Well, it has been 16 months, and most of it has been torture. I am using my brain, but primarily to deal with the corrosive politics of the new organization. I have ten times more responsibility than I signed up for, and am really looking forward to hitting 24 months so I can move on. I made a commitment, and I will keep it. But it has taken a toll on my health and happiness that I could not have predicted. It is even more frustrating for me because I didn't need the job, and could have continued to look, but didn't want to pass in case the window on my particular skill set closed - I figured a job that needed exactly my skills and paid well wouldn't come along again.

I encourage you to think long and hard before deciding to do this. Investigate the organization to know what you are getting yourself into. There are other ways to spend you time and energy, especially if you don't need the money.
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Old 03-08-2015, 07:07 PM   #49
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Thanks, Lagniappe. Great advice. I am working on checking out the situation prior to making any firm decisions. There really is no pressure, other than that I put on myself. Ah, that damn type A personality again!
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Old 03-08-2015, 09:36 PM   #50
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Originally Posted by Lagniappe View Post
A perspective from someone who has been there...

With about half your assets (but single, so it was more than enough for me) I ER'd in early 2012 I did a quite a bit of travel, and tried to get engaged in local non-profits, but found myself seeking mental stimulation. A role came along in late 2013 that I figured would use my skills, but required a move and a two year commitment. I went for it, thinking "how bad could it be?"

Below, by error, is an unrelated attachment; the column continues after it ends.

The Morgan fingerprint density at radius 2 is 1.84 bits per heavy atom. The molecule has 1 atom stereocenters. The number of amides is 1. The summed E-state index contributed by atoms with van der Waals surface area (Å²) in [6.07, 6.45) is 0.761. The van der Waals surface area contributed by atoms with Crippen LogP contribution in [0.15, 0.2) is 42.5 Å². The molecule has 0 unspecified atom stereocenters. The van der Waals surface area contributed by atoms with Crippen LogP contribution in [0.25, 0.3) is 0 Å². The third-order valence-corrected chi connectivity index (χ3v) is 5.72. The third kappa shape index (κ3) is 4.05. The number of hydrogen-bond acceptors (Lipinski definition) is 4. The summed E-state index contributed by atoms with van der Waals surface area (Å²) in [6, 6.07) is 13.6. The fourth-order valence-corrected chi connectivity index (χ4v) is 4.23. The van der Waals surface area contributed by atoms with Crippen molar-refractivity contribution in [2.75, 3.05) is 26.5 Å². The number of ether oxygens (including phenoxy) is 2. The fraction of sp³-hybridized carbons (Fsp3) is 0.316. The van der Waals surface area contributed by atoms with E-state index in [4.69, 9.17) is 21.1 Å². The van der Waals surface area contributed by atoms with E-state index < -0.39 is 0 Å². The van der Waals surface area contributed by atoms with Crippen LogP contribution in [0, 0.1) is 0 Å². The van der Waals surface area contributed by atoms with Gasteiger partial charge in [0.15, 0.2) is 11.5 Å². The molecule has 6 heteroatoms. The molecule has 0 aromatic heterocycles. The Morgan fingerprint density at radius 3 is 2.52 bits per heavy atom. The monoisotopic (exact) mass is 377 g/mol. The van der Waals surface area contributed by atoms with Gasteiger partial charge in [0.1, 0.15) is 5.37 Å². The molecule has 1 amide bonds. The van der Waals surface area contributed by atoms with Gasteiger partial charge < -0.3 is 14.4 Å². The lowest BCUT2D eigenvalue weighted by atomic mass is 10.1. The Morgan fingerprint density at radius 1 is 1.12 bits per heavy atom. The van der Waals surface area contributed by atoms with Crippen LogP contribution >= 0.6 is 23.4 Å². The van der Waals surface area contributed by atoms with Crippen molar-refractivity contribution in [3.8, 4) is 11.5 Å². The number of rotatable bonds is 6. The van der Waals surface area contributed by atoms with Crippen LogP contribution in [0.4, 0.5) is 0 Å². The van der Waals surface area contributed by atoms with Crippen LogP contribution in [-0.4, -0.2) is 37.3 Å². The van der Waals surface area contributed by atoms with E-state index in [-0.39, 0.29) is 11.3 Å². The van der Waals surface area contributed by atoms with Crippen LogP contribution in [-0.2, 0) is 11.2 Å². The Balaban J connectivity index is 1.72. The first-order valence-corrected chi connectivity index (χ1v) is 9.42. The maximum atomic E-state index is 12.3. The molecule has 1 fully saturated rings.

Well, it has been 16 months, and most of it has been torture. I am using my brain, but primarily to deal with the corrosive politics of the new organization. I have ten times more responsibility than I signed up for, and am really looking forward to hitting 24 months so I can move on. I made a commitment, and I will keep it. But it has taken a toll on my health and happiness that I could not have predicted. It is even more frustrating for me because I didn't need the job, and could have continued to look, but didn't want to pass in case the window on my particular skill set closed - I figured a job that needed exactly my skills and paid well wouldn't come along again.

I encourage you to think long and hard before deciding to do this. Investigate the organization to know what you are getting yourself into. There are other ways to spend you time and energy, especially if you don't need the money.

I would have left a LONG time ago.... a commitment is a two way street... if they are not keeping their side of the agreement, then why should I keep mine


And that is what I was trying to say to the OP... sure, you make a commitment to work 2 years with some understanding of what is supposed to happen... but if it does not, then time to move on....

As an example... say they agreed to pay your X.... but 6 months in the company is having some big problems and decides to cut everybody's pay by 20%..... so you now make .8X.... would you stick around Not me if I did not need the job.... or if there was something else that made up for the lower wage.... like flex time or something else good...
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Old 04-30-2015, 07:16 PM   #51
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After so much great wisdom and advice I thought an update would be nice:

I am part-time now in the same current j*b. I have not accepted the other part-time position. I am seeing that I can keep myself busy, am ok financially, so really wondering the benefit.

A lesson learned here is to transition to PT if possible when debating the issue of ER. Gives a glimpse into what it might be like - especially the younger you are.

I'm really leaning towards full FIRE. I'll update again in a few months.
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Old 05-01-2015, 12:39 AM   #52
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After so much great wisdom and advice I thought an update would be nice:



I am part-time now in the same current j*b. I have not accepted the other part-time position. I am seeing that I can keep myself busy, am ok financially, so really wondering the benefit.



A lesson learned here is to transition to PT if possible when debating the issue of ER. Gives a glimpse into what it might be like - especially the younger you are.



I'm really leaning towards full FIRE. I'll update again in a few months.

Congrats on going PT!


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Old 05-01-2015, 12:25 PM   #53
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Thanks for the update and glad you can use the PT work to help guide your decision.